THE Barnett Government is staring down the barrel of huge losses in the State Election, according to political experts.
Mark McGowan’s Labor needs to pick up nine seats in the March 11 poll to form government, channelling the massive swing engineered by Geoff Gallop in 2001 when he ousted Premier Richard Court.
William Bowe, an election expert from UWA, thinks a combination of ‘Colin fatigue’ and economic mismanagement means Labor can do just that.
“I think once the campaign is on you’ll see a younger, fresher Mark McGowan up against a Colin Barnett who… everybody is sick of,” he said.
“That’s going to swing over a lot of voters.”
The resurgence of Pauline Hanson furthers muddies the waters.
In a year that has seen the rise of the far right in Britain’s Brexit and Donald Trump’s election win, One Nation could cash in on voter disquiet.
While Roe 8 is a hot-button issue in the south, Mr Bowe predicted a broken promise on the Ellenbrook rail line would cost Liberal Frank Alban his seat of Swan Hills.
Another public transport pledge – a train line to Perth Airport from the city, through the Forrestfield and Belmont electorates – has been issued to help shore up those knife-edge seats.
But John Phillimore, public policy director at the John Curtin Institute, doesn’t think that ploy will work – predicting Belmont, Forrestfield, Morley, Swan Hills, West Swan and Perth will all fall.
Treasurer Mike Nahan’s May budget showed the worst deficit – $3.9 billion – in State history, with debt to climb past $40 billion.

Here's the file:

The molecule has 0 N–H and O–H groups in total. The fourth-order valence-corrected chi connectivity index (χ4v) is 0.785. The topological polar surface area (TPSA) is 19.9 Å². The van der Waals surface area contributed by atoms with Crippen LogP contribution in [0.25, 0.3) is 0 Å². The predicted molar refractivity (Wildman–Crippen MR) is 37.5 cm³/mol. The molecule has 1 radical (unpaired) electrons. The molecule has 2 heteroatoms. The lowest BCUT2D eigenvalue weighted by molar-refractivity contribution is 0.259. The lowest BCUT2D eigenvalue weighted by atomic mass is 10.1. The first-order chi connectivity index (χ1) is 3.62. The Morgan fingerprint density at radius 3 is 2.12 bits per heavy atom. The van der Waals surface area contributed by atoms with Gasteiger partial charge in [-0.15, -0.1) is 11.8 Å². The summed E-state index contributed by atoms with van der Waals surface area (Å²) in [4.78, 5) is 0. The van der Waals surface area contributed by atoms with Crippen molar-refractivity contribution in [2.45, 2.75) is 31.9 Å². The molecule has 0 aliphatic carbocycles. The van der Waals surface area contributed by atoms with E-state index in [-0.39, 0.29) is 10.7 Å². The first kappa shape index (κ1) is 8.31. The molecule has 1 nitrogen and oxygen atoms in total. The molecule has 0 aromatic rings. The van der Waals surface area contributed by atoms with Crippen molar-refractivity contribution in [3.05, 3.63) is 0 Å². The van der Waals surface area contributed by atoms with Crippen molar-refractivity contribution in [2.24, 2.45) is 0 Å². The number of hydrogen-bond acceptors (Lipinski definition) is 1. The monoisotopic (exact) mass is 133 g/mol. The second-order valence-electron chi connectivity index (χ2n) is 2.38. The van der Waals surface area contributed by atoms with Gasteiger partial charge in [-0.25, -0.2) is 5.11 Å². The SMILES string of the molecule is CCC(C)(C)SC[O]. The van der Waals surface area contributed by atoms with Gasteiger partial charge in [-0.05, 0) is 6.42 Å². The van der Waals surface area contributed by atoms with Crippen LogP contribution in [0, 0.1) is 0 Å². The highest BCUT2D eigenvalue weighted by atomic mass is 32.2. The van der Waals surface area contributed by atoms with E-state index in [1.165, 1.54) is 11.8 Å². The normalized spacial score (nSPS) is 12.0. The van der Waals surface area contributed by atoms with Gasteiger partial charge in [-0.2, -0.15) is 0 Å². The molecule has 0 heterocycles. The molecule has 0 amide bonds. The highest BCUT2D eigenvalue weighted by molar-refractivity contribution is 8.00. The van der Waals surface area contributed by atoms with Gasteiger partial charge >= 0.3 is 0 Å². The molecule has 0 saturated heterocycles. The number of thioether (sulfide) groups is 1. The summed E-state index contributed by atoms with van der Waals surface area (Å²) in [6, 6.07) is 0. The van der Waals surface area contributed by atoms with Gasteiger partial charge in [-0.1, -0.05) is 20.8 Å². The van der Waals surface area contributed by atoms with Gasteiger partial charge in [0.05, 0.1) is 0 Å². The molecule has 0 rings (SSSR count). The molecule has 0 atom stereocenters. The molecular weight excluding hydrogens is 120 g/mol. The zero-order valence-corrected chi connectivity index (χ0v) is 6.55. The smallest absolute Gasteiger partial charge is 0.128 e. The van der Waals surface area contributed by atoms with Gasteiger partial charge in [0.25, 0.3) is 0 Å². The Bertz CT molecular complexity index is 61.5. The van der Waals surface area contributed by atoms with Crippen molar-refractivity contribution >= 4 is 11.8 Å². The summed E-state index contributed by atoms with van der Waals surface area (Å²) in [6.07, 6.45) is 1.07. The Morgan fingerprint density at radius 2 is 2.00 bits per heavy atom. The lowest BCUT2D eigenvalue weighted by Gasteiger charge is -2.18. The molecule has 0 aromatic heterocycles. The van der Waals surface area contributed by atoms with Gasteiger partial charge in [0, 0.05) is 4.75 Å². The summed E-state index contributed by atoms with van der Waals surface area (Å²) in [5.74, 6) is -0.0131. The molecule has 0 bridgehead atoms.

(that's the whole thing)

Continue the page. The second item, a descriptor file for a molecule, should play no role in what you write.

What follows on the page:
“The Liberals have been around for eight years and they wear the fact that the budget is in such a dreadful state, that debt is at high it is,” Mr Bowe said.
However, he was not sold on the Opposition’s plan for economic repair.
“Labor’s plan is to tighten up the public service and make it leaner and more efficient,” he said.
“The Liberals are actually doing things.
“They’re selling Western Power, but Labor are just sort of selling a magic pudding.”
Mr Bowe said outer suburbs would form key battlegrounds, and believes swings in excess of 10 per cent are possible.
The redistribution of electoral boundaries has put Liberals like Albert Jacob (Burns Beach) and Peter Abetz (Southern River) at risk.
Even Matt Taylor’s seat of Bicton may be in trouble.
“They look very safe for the Liberals but I don’t think they are really,” he said.
“The swing is on.
“Labor would be hoping for a 9-10 per cent swing overall. In seats like that it would translate into 15 per cent I think.”